To prepare for analogies involving history on the MAT, it’s best to start with the most important terms — kind of like what you’d pick up from a basic college course in world history. Before taking the MAT, brush up on your history knowledge by studying these terms and their definitions.

  • Abolitionism: Movement to get rid of slavery

  • Allies: Nations that fought the Axis powers in World War II, including the United States, England, and Russia

  • Apartheid: Racial segregation in South Africa

  • Axis: Nations that fought the Allies during World War II, including Germany, Japan, and Italy

  • Bill of Rights: The first ten amendments of the U.S. Constitution

  • Bourgeoisie: The middle class in France before the revolution

  • Caste: A hereditary social class in Hinduism

  • Cold War: Period of tension after WWII between the United States and the Soviet Union

  • Communism: Economic system in which the people control the means of production

  • Confederate States of America: Government of the southern states that seceded from the United States during the Civil War; the northern states were known as the Union

  • Cultural Revolution: Led by Mao Zedong, a social-political movement in which the Chinese military worked to strengthen the ideals of the Chinese Communist Party

  • Czar (tsar): An emperor of Russia

  • Emancipation Proclamation: An order given by Abraham Lincoln on January 1, 1863, to free all slaves

  • Fourteen Points: Speech given by Woodrow Wilson outlining the post–World War I peace plan in Europe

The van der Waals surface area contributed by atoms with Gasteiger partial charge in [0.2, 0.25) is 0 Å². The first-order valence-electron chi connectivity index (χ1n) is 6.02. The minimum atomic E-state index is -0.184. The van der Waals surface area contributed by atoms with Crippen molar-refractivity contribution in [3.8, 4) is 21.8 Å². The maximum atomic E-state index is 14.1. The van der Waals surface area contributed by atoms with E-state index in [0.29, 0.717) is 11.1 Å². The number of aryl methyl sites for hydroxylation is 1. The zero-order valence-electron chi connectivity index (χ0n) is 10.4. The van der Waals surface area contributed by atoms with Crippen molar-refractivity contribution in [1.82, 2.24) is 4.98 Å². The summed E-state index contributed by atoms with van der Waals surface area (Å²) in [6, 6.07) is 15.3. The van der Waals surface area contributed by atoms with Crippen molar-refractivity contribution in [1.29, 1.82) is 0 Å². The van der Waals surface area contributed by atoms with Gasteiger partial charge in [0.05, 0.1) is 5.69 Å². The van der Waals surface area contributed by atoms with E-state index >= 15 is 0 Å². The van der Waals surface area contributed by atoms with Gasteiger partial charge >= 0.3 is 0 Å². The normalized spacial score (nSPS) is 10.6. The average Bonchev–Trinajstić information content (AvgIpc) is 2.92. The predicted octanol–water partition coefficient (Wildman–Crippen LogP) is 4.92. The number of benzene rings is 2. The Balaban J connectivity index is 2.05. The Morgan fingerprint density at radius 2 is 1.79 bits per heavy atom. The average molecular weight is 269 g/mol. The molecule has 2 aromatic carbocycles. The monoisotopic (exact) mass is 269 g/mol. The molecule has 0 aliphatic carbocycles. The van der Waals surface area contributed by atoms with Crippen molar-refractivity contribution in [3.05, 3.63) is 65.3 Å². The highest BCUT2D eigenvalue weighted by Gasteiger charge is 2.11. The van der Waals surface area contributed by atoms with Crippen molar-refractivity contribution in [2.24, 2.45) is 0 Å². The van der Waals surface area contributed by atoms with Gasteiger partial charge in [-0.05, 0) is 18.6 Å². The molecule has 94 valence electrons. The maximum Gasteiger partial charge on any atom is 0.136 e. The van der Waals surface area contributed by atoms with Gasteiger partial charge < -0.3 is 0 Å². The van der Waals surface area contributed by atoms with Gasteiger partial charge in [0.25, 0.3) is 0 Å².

• Geneva Conventions: Developed humanitarian laws to be applied in wartime

  • Glasnost: Introduced by Mikhail Gorbachev, a period of increased openness and freedom in the Soviet Union during the 1980s; often paired with Perestroika

  • Great Depression: Decade-long worldwide economic recession preceding World War II

  • Imperialism: The domination of one country over another

  • Laissez-faire capitalism: Economic system in which the government does not regulate

  • Magna Carta: Forced upon King John by his subjects to attain liberties, it is the origination of English law; written in 1215

  • Manifest Destiny: Belief that Americans were destined by heaven to expand westward to the Pacific Ocean

  • Mayflower Compact: Governing text of Plymouth Colony

  • NATO (North Atlantic Treaty Organization): Alliance of nations to defend against Soviet threat

  • New Deal: Economic programs during the Great Depression proposed by Franklin D. Roosevelt

  • Perestroika: Political movement for restructuring within the Communist Party of the Soviet Union; often paired with glasnost

  • Prohibition: The sale, manufacture, and transportation of alcohol was outlawed in the United States from 1920 to 1933

  • Proletariat: The lower, working social class

  • Republic: Type of government in which the people elect representatives to rule

  • Suffrage: The right to vote

  • Trinity: Code name for the first atomic bomb

About This Article

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Vince Kotchian is a full-time standardized test tutor specializing in the MAT, SSAT, ISEE, ACT, GRE, and GMAT. He teaches a GRE prep course at the University of California, San Diego, and has an extensive understanding of analogies and the MAT.

Edwin Kotchian is a MAT tutor and freelance writer who has contributed to a variety of test-prep material.

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